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How do I add small details such as buttons, switches and grooves in electronic products in Blender? I can only think of Boolean for this purpose but boolean is not the best solution it seems as it need very dense mesh. Also please don't suggest any paid addons. Can't afford right now. enter image description here

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    $\begingroup$ Sorry, voting to close this question as it demands opinion-based answers. There's no "correct" way to do this, it depends on the model (and if you are talking about just this one specific object shown in the picture, the solution is of no general benefit). It comes mostly down do these two, 1. Boolean, not always the best but not necessarily the worst solution, or 2. just model it. I don't know what addon you have in mind, either one modeling it for you(?) or doing other fancy Boolean stuff. But that's it mostly, the exact way can vary a lot. But no magical "button & switches generator". $\endgroup$ Commented Aug 3, 2022 at 6:41
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    $\begingroup$ I disagree. It asks for ways to do this not for the best way. No different than many technique questions. $\endgroup$ Commented Aug 3, 2022 at 7:07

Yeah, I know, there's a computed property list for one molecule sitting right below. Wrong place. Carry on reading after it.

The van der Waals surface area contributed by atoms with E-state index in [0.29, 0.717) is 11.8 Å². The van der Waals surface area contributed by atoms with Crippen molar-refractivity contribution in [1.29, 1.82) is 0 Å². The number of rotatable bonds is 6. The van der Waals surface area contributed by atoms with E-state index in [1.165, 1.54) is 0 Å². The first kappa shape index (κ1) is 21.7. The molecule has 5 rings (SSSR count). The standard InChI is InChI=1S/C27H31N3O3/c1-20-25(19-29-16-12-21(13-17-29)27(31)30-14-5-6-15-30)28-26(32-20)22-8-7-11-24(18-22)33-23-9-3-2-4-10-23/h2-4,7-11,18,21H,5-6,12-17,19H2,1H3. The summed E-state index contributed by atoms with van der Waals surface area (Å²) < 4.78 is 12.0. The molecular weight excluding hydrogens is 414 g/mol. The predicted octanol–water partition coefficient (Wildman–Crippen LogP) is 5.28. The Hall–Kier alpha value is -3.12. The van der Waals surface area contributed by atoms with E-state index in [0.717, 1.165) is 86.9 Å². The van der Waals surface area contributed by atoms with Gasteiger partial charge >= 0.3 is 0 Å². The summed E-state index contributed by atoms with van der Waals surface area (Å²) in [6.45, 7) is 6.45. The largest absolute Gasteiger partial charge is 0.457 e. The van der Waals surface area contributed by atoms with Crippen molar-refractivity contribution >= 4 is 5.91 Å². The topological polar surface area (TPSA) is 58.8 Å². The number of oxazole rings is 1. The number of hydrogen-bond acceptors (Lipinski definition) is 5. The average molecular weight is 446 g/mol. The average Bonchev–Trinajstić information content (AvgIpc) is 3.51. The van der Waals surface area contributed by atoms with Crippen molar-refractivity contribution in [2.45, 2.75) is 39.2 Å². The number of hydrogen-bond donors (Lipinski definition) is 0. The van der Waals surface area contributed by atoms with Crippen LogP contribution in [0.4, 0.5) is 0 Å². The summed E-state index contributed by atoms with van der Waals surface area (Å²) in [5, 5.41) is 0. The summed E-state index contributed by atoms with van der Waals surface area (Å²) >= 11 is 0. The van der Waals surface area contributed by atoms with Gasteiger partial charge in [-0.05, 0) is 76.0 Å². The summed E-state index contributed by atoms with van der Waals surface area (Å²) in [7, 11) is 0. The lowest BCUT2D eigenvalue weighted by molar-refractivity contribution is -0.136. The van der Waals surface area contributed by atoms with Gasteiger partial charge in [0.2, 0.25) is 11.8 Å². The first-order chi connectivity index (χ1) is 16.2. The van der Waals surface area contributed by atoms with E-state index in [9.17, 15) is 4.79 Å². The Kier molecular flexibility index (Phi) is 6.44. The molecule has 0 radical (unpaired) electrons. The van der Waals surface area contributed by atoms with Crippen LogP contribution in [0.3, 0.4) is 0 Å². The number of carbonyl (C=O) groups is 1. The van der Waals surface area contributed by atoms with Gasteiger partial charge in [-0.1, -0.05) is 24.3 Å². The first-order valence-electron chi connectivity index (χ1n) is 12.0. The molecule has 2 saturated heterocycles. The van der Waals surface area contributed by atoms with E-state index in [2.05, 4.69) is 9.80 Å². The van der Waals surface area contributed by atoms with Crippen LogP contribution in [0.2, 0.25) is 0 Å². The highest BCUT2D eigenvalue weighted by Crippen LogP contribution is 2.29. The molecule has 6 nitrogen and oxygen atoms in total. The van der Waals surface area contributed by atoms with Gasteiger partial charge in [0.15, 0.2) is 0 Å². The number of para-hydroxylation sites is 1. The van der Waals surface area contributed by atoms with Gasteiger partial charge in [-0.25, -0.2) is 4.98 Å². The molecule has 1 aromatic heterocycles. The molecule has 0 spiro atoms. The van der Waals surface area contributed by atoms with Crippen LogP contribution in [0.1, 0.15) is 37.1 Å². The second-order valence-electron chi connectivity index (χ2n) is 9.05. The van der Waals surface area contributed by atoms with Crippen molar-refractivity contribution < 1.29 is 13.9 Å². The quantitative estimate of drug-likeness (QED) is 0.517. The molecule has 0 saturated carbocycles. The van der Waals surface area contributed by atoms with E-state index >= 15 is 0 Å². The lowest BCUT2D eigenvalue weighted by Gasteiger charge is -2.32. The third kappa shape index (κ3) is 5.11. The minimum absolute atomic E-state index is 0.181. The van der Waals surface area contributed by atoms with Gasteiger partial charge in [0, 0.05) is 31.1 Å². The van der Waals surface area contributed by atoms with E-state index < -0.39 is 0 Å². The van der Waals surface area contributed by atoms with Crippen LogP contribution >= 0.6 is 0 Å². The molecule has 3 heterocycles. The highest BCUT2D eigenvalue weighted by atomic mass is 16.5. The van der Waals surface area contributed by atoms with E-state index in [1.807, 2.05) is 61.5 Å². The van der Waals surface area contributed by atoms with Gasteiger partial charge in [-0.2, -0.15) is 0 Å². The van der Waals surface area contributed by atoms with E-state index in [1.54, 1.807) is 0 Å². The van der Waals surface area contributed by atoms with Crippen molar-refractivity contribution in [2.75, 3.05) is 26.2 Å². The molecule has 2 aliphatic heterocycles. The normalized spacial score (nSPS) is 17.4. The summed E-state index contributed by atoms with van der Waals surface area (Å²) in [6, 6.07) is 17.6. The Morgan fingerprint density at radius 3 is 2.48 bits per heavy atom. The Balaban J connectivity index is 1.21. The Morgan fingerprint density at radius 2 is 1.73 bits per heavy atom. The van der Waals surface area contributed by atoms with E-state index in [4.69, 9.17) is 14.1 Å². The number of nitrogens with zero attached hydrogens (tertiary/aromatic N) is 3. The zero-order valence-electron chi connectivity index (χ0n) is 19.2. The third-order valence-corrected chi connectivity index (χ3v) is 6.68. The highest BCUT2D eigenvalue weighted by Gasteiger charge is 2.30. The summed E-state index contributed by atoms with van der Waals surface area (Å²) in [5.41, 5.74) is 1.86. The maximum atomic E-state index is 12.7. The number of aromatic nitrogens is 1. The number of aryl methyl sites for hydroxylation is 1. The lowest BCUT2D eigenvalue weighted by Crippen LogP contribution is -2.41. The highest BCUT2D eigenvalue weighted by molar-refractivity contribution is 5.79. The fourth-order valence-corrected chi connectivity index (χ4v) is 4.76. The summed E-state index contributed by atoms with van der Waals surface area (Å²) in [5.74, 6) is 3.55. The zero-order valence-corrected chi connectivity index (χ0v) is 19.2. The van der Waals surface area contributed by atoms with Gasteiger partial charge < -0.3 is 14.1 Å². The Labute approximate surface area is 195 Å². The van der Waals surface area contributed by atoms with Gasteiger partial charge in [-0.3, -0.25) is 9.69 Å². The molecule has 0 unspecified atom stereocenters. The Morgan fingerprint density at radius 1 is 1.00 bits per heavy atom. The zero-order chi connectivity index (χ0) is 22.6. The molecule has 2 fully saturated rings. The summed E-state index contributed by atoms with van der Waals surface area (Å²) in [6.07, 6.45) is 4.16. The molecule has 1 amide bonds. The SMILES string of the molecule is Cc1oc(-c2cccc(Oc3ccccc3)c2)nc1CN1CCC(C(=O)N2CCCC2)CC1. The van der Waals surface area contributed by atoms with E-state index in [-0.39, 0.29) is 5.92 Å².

• $\begingroup$ i have to agree to Marty. Maybe you read too quickly? $\endgroup$
    – Chris
    Commented Aug 3, 2022 at 7:24
  • $\begingroup$ @MartyFouts Well, if nobody agrees so the question won't be closed, no problem. I just thought since one way (Boolean) is already given in the question and supposed to be "not the best solution", it is somehow asking for the best way. And the method given by Chris' answer for example I wouldn't suggest, since the reference image looks like the goal is maybe seeing things quite close-up (I might be wrong on this one, but have no information on that) and since these buttons and switches are not micro details and not too complex shapes I would model them. So, we have different opinions here. $\endgroup$ Commented Aug 3, 2022 at 8:23
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    $\begingroup$ There's also another nice tutorial here for headphones, with a nice technique for the leather wrinkles youtube.com/watch?v=p2iloupX7S8 $\endgroup$
    – Luciano
    Commented Aug 3, 2022 at 14:34

3 Answers 3

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Honestly there's no substitute for just modeling it out sometimes. I might use something like this method.

Model your curved headphone shape:

enter image description here

Model out the button however you like. Use a medium amount of geo with no support loops. I set the bevel weight on sharp edges over 30 degrees with a few select edges I didn't want removed/added to the weight set. This is for the next step.